The moment Russian TV accidentally revealed catastrophic losses 

Russia’s state media war correspondent has accidentally revealed the scale of their losses in Ukraine, admitting a ‘huge number of people’ have died.

Alexander Sladkov was speaking to the Kremlin-run Rossiya 1 news channel from the Donbas where he let slip how effective Ukraine’s counter-offensive has been, despite Putin claiming it is part of a tactical reorganisation by his army.

The reporter then quickly corrected himself after appearing to remember who he was speaking to, and told the propaganda channel that Russia is having ‘great successes’, without being able to name them. 

Sladkov said, using a boxing analogy: ‘People here [in the Donbas] are waiting for us to get started. 

‘For us to hit them so hard that they end up on their backsides. That’s to say, a knockout! It’s very difficult to win on points.

‘We’re losing a huge number of people, we have wounded… we’re having… great successes!

‘We’re having great successes but we’re not… well now we’ve used long-range aviation, we’ve dealt serious damage to their energy system, but again we didn’t finish it off.

‘Again, what are the people saying? They’re saying: “We’re winning on points. But we’d like a knockout.”‘ 

Ukrainian flags had been raised and a large crowd gathered to receive bundles of humanitarian aid.

A shopping centre had been destroyed but many buildings remained intact, with shops closed and boarded up.

Fighting was continuing elsewhere in the northeastern Kharkiv region, Malyar earlier told Reuters, saying Ukraine’s forces were making good progress because they were highly motivated and their operation well planned.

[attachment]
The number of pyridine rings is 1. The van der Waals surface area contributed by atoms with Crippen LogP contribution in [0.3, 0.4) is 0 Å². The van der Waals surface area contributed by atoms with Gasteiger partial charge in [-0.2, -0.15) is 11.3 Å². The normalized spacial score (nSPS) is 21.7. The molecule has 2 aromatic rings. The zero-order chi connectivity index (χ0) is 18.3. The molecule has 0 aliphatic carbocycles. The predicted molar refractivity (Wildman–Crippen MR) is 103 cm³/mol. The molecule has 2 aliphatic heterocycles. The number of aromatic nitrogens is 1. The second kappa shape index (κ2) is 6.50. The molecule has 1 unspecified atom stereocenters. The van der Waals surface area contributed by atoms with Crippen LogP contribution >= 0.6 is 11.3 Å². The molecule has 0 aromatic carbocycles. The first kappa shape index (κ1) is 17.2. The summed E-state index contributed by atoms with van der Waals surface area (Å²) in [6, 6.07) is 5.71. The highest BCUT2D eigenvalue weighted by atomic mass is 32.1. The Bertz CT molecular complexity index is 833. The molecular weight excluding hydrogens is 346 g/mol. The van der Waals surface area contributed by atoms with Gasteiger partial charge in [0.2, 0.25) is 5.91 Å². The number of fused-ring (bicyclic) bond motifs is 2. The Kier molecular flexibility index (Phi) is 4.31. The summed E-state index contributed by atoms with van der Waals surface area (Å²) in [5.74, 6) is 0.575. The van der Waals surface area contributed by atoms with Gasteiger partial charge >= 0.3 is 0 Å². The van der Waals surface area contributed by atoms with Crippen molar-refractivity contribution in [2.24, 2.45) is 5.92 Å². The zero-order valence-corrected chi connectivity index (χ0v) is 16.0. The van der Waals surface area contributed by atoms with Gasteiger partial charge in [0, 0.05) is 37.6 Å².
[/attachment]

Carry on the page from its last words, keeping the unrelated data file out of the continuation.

Malyar said Ukrainian forces were consolidating their gains by checking for sabotage groups. 

The military said Russian forces were shelling parts of Kharkiv region retaken by Ukraine and attacking further south in Donetsk region, which Moscow is trying to seize for separatist proxies.

A senior U.S. military official said earlier that Russia had largely ceded territory near Kharkiv in the northeast and pulled many of its troops back over the border.

A video issued by Ukraine’s border guards service showed what it said were Ukrainian troops liberating the town of Vovchansk near the country’s border with Russia, burning down flags and tearing down a poster saying ‘We are one with Russia’.

A Moscow-based diplomat said the advance in Kharkiv region was encouraging but expressed caution over the next steps.

‘We shouldn’t get ahead of ourselves,’ the diplomat said on condition of anonymity. 

Key questions were whether Ukrainian forces would be able to move into Luhansk region next to Kharkiv and the impact on Russian morale in the south, where Ukraine’s advance had so far been slow, the diplomat said.

Serhiy Gaidai, Ukrainian governor of the Luhansk region, which Moscow has seized, said he expected a major Ukrainian offensive there. He later said the town of Lyman had been captured.